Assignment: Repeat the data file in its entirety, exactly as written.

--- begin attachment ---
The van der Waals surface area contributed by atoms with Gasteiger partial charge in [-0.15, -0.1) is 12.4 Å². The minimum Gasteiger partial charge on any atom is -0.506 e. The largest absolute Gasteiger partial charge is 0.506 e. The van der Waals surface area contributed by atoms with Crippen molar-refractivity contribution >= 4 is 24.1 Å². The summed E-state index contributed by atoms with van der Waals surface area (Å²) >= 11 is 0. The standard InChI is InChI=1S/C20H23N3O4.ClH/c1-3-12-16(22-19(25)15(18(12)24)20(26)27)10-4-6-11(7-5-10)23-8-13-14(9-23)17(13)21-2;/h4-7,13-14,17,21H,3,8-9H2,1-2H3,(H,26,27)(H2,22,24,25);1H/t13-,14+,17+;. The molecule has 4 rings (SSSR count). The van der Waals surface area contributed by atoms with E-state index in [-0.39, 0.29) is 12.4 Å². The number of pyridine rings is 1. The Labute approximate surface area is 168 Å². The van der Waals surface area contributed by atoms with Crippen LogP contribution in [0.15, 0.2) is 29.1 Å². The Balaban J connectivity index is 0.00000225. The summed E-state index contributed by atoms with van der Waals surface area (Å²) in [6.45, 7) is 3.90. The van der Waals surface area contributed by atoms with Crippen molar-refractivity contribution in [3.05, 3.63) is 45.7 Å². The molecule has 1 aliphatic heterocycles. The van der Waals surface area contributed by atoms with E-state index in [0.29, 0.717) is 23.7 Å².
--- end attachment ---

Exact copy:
The van der Waals surface area contributed by atoms with Gasteiger partial charge in [-0.15, -0.1) is 12.4 Å². The minimum Gasteiger partial charge on any atom is -0.506 e. The largest absolute Gasteiger partial charge is 0.506 e. The van der Waals surface area contributed by atoms with Crippen molar-refractivity contribution >= 4 is 24.1 Å². The summed E-state index contributed by atoms with van der Waals surface area (Å²) >= 11 is 0. The standard InChI is InChI=1S/C20H23N3O4.ClH/c1-3-12-16(22-19(25)15(18(12)24)20(26)27)10-4-6-11(7-5-10)23-8-13-14(9-23)17(13)21-2;/h4-7,13-14,17,21H,3,8-9H2,1-2H3,(H,26,27)(H2,22,24,25);1H/t13-,14+,17+;. The molecule has 4 rings (SSSR count). The van der Waals surface area contributed by atoms with E-state index in [-0.39, 0.29) is 12.4 Å². The number of pyridine rings is 1. The Labute approximate surface area is 168 Å². The van der Waals surface area contributed by atoms with Crippen LogP contribution in [0.15, 0.2) is 29.1 Å². The Balaban J connectivity index is 0.00000225. The summed E-state index contributed by atoms with van der Waals surface area (Å²) in [6.45, 7) is 3.90. The van der Waals surface area contributed by atoms with Crippen molar-refractivity contribution in [3.05, 3.63) is 45.7 Å². The molecule has 1 aliphatic heterocycles. The van der Waals surface area contributed by atoms with E-state index in [0.29, 0.717) is 23.7 Å².